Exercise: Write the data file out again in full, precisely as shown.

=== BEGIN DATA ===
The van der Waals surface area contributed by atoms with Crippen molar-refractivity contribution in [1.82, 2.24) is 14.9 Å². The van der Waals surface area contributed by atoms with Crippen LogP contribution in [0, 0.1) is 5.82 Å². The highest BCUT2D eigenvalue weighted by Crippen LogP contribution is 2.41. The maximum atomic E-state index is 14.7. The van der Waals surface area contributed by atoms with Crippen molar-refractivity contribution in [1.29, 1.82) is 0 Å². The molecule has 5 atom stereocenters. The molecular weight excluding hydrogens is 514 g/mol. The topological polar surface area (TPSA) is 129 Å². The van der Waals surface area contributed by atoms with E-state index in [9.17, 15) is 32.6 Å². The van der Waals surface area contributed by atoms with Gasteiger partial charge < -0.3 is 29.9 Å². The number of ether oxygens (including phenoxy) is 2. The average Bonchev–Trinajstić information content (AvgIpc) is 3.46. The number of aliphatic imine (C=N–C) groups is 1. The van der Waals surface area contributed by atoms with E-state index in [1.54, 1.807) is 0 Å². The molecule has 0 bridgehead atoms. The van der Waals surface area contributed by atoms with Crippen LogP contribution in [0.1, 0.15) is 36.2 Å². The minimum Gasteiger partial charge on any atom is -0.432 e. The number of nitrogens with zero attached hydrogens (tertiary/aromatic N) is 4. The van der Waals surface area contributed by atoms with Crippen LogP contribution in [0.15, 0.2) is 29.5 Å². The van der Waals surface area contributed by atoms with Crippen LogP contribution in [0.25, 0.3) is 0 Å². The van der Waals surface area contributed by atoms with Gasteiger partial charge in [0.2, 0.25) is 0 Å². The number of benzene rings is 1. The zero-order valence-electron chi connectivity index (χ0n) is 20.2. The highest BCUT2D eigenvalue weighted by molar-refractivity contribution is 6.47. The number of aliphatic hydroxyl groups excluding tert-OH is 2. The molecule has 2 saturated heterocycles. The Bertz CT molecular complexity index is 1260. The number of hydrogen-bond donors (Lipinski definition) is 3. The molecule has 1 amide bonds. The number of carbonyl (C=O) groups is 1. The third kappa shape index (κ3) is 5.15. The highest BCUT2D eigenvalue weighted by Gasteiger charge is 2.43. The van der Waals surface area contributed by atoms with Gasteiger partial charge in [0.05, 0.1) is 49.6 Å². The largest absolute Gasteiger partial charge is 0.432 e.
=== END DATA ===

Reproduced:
The van der Waals surface area contributed by atoms with Crippen molar-refractivity contribution in [1.82, 2.24) is 14.9 Å². The van der Waals surface area contributed by atoms with Crippen LogP contribution in [0, 0.1) is 5.82 Å². The highest BCUT2D eigenvalue weighted by Crippen LogP contribution is 2.41. The maximum atomic E-state index is 14.7. The van der Waals surface area contributed by atoms with Crippen molar-refractivity contribution in [1.29, 1.82) is 0 Å². The molecule has 5 atom stereocenters. The molecular weight excluding hydrogens is 514 g/mol. The topological polar surface area (TPSA) is 129 Å². The van der Waals surface area contributed by atoms with E-state index in [9.17, 15) is 32.6 Å². The van der Waals surface area contributed by atoms with Gasteiger partial charge < -0.3 is 29.9 Å². The number of ether oxygens (including phenoxy) is 2. The average Bonchev–Trinajstić information content (AvgIpc) is 3.46. The number of aliphatic imine (C=N–C) groups is 1. The van der Waals surface area contributed by atoms with E-state index in [1.54, 1.807) is 0 Å². The molecule has 0 bridgehead atoms. The van der Waals surface area contributed by atoms with Crippen LogP contribution in [0.1, 0.15) is 36.2 Å². The minimum Gasteiger partial charge on any atom is -0.432 e. The number of nitrogens with zero attached hydrogens (tertiary/aromatic N) is 4. The van der Waals surface area contributed by atoms with Crippen LogP contribution in [0.15, 0.2) is 29.5 Å². The van der Waals surface area contributed by atoms with Crippen LogP contribution in [0.25, 0.3) is 0 Å². The van der Waals surface area contributed by atoms with Gasteiger partial charge in [0.2, 0.25) is 0 Å². The number of benzene rings is 1. The zero-order valence-electron chi connectivity index (χ0n) is 20.2. The highest BCUT2D eigenvalue weighted by molar-refractivity contribution is 6.47. The number of aliphatic hydroxyl groups excluding tert-OH is 2. The molecule has 2 saturated heterocycles. The Bertz CT molecular complexity index is 1260. The number of hydrogen-bond donors (Lipinski definition) is 3. The molecule has 1 amide bonds. The number of carbonyl (C=O) groups is 1. The third kappa shape index (κ3) is 5.15. The highest BCUT2D eigenvalue weighted by Gasteiger charge is 2.43. The van der Waals surface area contributed by atoms with Gasteiger partial charge in [0.05, 0.1) is 49.6 Å². The largest absolute Gasteiger partial charge is 0.432 e.